A loose coupler or a receiving transformer, used in crystal sets.

This type of device was in general use 1910 - 1920s before being superseded. It has two separate tuning coils, a primary and a secondary, that are loosely coupled together. The term 'loose' refers to the fact the magnetic coupling between the coils is not particularly close. The secondary coil can slide in and out of the primary coil, and is connected to a detector. The primary coil is connected to an antenna and ground.

A crystal detector and tuning capacitor are connected to the two terminals at the end of the slide mechanism (the right end). An aerial and earth are connected to the two terminals on the box below the aerial coil tap selectors.

In order to receive a signal, the following adjustments must be made and possibly repeated to get the optimum performance (not a simple matter and easily upset):
The input coil (inside box) is adjusted to resonate at the desired receiving frequency using the two tap selectors on the front panel of the box.
The inductance of the secondary coil is set by its tapping switch and tuned by a capacitor (not present) to suit the frequency being received.
Moving the secondary coil in and out of the primary (in the box) allows coupling to adjusted for maximum performance. With coil pushed in, the sensitivity will be high and the selectivity will be poor. The reverse occurs with the coil pulled out.

The item seems to be homemade.

Physical Description

A square wooden box mounted at one end of a wooden base. Inside there is a cylinder wrapped with wire coiled around it. This cylinder can be moved in and out of the box along two metal rods. There are two sheathed wires protruding from the cylinder and a movable metal plate that can be connected to one of 8 pick ups (metal screws embedded in end of cylinder). One side of the box has two knobs with a blade that can be rotated to connect to one of the pick ups. There are also two terminals. There is a number handwritten in white ink underneath the base.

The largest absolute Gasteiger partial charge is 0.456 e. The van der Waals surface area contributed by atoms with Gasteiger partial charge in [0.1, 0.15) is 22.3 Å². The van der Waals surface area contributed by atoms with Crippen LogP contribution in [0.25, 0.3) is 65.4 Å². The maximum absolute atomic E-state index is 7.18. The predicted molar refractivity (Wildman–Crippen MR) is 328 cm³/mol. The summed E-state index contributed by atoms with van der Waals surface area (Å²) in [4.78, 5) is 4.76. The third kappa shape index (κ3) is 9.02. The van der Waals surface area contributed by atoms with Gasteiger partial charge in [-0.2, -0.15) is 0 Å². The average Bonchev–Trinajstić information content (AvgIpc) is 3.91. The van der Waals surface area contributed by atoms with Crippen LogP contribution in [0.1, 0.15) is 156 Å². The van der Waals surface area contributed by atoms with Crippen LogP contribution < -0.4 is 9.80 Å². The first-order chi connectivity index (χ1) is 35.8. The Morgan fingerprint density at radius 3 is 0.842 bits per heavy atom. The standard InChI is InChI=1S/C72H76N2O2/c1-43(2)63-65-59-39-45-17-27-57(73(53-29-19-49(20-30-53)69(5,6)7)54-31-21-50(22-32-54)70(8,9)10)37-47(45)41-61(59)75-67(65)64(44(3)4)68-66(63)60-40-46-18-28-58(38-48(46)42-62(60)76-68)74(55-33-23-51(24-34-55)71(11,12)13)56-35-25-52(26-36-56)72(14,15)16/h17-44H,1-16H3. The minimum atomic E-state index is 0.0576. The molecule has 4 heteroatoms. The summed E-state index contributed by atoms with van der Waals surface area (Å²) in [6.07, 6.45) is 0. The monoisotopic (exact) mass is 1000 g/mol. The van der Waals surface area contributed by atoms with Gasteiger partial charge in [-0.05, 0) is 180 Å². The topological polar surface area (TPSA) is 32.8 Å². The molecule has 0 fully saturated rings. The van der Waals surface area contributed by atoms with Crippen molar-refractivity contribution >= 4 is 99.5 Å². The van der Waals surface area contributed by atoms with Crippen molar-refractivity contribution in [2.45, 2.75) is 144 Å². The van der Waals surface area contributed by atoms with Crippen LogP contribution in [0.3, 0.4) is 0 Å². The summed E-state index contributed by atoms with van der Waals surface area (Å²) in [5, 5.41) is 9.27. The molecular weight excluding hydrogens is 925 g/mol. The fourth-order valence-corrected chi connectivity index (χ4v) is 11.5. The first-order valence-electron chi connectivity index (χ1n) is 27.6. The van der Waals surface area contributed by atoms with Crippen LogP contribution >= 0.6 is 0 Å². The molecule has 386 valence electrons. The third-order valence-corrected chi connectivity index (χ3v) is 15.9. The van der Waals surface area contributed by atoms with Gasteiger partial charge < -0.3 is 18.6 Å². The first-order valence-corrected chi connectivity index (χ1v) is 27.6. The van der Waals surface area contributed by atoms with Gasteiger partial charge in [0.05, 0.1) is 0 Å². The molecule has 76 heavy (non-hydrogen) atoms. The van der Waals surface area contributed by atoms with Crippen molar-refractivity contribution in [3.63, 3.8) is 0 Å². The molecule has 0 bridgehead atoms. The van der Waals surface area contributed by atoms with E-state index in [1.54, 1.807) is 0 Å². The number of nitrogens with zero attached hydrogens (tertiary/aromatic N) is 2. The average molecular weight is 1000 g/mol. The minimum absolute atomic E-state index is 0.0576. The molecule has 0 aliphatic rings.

More Information

  • Collecting Areas

    Information & Communication

  • Manufacturer

    Unknown, 1910-1925
    The item seems to be homemade.

  • Inscriptions

    Under base: " L106 "

  • Classification

    Communications, Radio, Receivers

  • Category

    History & Technology

  • Discipline


  • Type of item


  • Overall Dimensions

    364 mm (Width), 163 mm (Depth), 160 mm (Height)

  • References

    Information about loose couplers: "Also known as a "Receiving Transformer", loose couplers were used extensively in receivers built during the "teens". The coupler consists of two coils, a primary and a secondary. The primary coil is stationary and is usually provided with a slider for varying the inductance by single turns. The secondary coil slides in and out of the primary to vary the coupling, and is designed with several switch points in order to change its inductance. Loose couplers were used as the primary tuning device in early receivers. The primary coil was attached to an antenna and ground (sometimes through a variable condenser.) The secondary was connected to a detector (typically a crystal detector in the early sets)." [Link 1] - Retrieved 26 Aug 2010 (M. Vaughan)

  • Keywords

    Radio Receivers